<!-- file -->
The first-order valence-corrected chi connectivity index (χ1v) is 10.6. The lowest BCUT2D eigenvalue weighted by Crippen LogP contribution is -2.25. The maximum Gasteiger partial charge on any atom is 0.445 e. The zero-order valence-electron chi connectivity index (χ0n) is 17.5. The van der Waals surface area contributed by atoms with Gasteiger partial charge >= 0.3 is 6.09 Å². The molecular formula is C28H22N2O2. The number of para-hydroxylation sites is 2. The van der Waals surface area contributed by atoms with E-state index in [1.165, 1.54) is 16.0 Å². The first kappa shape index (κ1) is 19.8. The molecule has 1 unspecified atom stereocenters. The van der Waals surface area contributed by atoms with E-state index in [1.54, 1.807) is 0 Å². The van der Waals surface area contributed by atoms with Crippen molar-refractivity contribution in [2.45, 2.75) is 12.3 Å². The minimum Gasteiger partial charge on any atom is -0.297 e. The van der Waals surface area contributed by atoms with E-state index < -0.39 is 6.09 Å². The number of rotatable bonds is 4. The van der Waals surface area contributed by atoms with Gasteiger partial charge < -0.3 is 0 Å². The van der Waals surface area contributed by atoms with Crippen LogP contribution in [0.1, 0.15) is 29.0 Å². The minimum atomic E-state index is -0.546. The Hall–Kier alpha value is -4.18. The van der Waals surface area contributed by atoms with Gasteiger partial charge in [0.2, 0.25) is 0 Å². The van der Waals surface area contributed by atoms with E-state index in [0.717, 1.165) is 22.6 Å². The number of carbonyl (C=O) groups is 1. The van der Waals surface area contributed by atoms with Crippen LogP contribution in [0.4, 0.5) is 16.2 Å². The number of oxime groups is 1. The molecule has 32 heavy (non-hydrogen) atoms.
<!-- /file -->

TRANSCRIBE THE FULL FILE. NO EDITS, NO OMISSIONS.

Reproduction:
The first-order valence-corrected chi connectivity index (χ1v) is 10.6. The lowest BCUT2D eigenvalue weighted by Crippen LogP contribution is -2.25. The maximum Gasteiger partial charge on any atom is 0.445 e. The zero-order valence-electron chi connectivity index (χ0n) is 17.5. The van der Waals surface area contributed by atoms with Gasteiger partial charge >= 0.3 is 6.09 Å². The molecular formula is C28H22N2O2. The number of para-hydroxylation sites is 2. The van der Waals surface area contributed by atoms with E-state index in [1.165, 1.54) is 16.0 Å². The first kappa shape index (κ1) is 19.8. The molecule has 1 unspecified atom stereocenters. The van der Waals surface area contributed by atoms with E-state index in [1.54, 1.807) is 0 Å². The van der Waals surface area contributed by atoms with Crippen molar-refractivity contribution in [2.45, 2.75) is 12.3 Å². The minimum Gasteiger partial charge on any atom is -0.297 e. The van der Waals surface area contributed by atoms with E-state index < -0.39 is 6.09 Å². The number of rotatable bonds is 4. The van der Waals surface area contributed by atoms with Gasteiger partial charge < -0.3 is 0 Å². The van der Waals surface area contributed by atoms with Crippen LogP contribution in [0.1, 0.15) is 29.0 Å². The minimum atomic E-state index is -0.546. The Hall–Kier alpha value is -4.18. The van der Waals surface area contributed by atoms with Gasteiger partial charge in [0.2, 0.25) is 0 Å². The van der Waals surface area contributed by atoms with E-state index in [0.717, 1.165) is 22.6 Å². The number of carbonyl (C=O) groups is 1. The van der Waals surface area contributed by atoms with Crippen LogP contribution in [0.4, 0.5) is 16.2 Å². The number of oxime groups is 1. The molecule has 32 heavy (non-hydrogen) atoms.